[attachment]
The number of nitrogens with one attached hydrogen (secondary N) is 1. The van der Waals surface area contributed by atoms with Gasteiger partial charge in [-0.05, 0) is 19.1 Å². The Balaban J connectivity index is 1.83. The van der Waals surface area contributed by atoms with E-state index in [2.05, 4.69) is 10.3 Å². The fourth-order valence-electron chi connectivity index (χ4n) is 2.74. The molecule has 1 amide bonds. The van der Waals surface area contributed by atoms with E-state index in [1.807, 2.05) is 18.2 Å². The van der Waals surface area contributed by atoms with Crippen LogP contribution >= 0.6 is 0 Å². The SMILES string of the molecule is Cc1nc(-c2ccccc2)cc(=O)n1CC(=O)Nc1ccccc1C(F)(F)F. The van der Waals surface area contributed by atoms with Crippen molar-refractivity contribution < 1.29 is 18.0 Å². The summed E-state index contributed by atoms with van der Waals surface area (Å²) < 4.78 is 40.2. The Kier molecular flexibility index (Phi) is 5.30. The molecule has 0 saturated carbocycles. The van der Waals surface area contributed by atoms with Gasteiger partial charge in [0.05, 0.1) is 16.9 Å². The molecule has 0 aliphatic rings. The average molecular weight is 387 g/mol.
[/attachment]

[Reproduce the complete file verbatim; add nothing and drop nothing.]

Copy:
The number of nitrogens with one attached hydrogen (secondary N) is 1. The van der Waals surface area contributed by atoms with Gasteiger partial charge in [-0.05, 0) is 19.1 Å². The Balaban J connectivity index is 1.83. The van der Waals surface area contributed by atoms with E-state index in [2.05, 4.69) is 10.3 Å². The fourth-order valence-electron chi connectivity index (χ4n) is 2.74. The molecule has 1 amide bonds. The van der Waals surface area contributed by atoms with E-state index in [1.807, 2.05) is 18.2 Å². The van der Waals surface area contributed by atoms with Crippen LogP contribution >= 0.6 is 0 Å². The SMILES string of the molecule is Cc1nc(-c2ccccc2)cc(=O)n1CC(=O)Nc1ccccc1C(F)(F)F. The van der Waals surface area contributed by atoms with Crippen molar-refractivity contribution < 1.29 is 18.0 Å². The summed E-state index contributed by atoms with van der Waals surface area (Å²) < 4.78 is 40.2. The Kier molecular flexibility index (Phi) is 5.30. The molecule has 0 saturated carbocycles. The van der Waals surface area contributed by atoms with Gasteiger partial charge in [0.05, 0.1) is 16.9 Å². The molecule has 0 aliphatic rings. The average molecular weight is 387 g/mol.